“How do you avoid losing yourself in your roles as wife and mom?”
I was recently doing an interview for my new book, Free of Me, when a podcaster asked me this question. He was curious, because my book is about focusing on God instead of ourselves. He wondered if some people are tempted in the opposite direction—rather than focusing on themselves, they lose themselves entirely.
Without a doubt, this is a temptation for women, most notably mothers and wives. The vision of the self-sacrificing woman, who lays herself down for her husband and kids, stands like a measuring stick over us. Who among us would not want to be remembered for our selfless love for others? And as a result, how many women have run themselves into the ground trying to measure up?
I have seen this happen to many of my friends, whose identities were consumed by their roles as mothers and wives.
However, that is not my struggle. Not exactly, anyway.
The Stereotype and the Reality
There is an age-old stereotype about women and men, and where each derives their identity: women lose themselves in family, and men lose themselves in work. So the stereotype goes.
I think there is some truth to this stereotype, but my story doesn’t fit that mold. My personal temptation is toward the reverse: I tend to lose myself in my work—not my family—and that’s what I told the interviewer.
I think a lot of women are like me. We don’t fit the stereotype. Instead, our calling or career is a big part of our identities.
And yet, I don’t think I’m all that different from women whose identities are wrapped up in their families, and this is why: whether you are a man or a woman, and whether you lose yourself in your family or your work, the underlying problem is essentially the same. Each of us is tempted to place our identities in something other than Christ.
The reason many women over-extend themselves in the quest to be perfect mothers, and the reason many businessmen and businesswomen burn out as they climb the corporate ladder, it’s the same reason. Their identities are tied to those things. And when your identity is tied to anything other than Christ, it isn’t long before that “thing” becomes a slave master.
This temptation, then, is in all of us. Whether you are a high-ranking executive, or a stay-at-home mom, we are all tempted to place our identities in what we do, rather than what Christ has done. And when this happens, it doesn’t simply affect our emotional and spiritual health. It also affects the people around us.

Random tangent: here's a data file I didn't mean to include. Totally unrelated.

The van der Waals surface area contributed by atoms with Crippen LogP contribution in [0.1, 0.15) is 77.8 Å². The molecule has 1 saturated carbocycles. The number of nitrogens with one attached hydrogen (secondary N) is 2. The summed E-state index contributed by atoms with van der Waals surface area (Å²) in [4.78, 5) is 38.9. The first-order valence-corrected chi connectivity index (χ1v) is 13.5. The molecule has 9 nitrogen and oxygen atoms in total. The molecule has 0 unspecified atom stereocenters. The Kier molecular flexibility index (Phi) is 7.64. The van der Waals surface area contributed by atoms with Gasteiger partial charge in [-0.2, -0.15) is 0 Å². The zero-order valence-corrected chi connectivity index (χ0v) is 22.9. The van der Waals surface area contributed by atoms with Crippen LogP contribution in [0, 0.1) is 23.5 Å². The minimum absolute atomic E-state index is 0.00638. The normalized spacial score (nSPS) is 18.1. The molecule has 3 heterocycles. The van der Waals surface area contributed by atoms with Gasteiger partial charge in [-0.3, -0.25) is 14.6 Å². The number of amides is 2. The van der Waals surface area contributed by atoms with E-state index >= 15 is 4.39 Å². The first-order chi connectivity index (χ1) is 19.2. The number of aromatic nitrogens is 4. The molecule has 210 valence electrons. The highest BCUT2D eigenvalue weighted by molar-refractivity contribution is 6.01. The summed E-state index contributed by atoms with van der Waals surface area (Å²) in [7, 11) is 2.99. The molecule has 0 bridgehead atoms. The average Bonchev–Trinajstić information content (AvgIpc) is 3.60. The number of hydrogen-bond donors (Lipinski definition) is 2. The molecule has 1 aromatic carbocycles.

The Danger of a Codependent Leader
Experts believe that a high percentage of pastors have codependent personalities, meaning they “need to be needed.” This characteristic is, in fact, the very thing that draws many pastors to the work. Unfortunately, codependency makes for an incredibly toxic leadership environment, both inside and outside the church. As soon as a leader’s identity gets bound up in their title, their clout, their hero status, their power, or their position, they will serve that position like a slave, until they ultimately burn out. And perhaps even worse, they will trample and manipulate others in order to maintain it.
That’s why it is so important for leaders to keep a constant watch on the source of their identity, and to surround themselves with others to hold them accountable. It’s also important to distinguish this slave-like commitment to our roles—both as parents or as leaders—from true, selfless, leadership. When our identities are bound up in our work, then our service is anything but selfless. Instead, we are putting ourselves first.
When our identities and our leadership are founded on Christ, the outcome will never be burn out. Exhaustion? Sometimes. Dying to self. Most definitely. But The fruit of serving God instead of ourselves is always flourishing—in ourselves, and in those around us—and that’s how we can know the difference.
Adapted from Sharon’s recently released book Free of Me: Why Life is Better When It’s Not about You.
Sharon Hodde Miller is a writer, speaker, pastor’s wife, PhD, and Mom. She blogs at SheWorships.com, and she is the author of Free of Me: Why Life Is Better When It’s Not About You (2017). You can connect with Sharon on Instagram.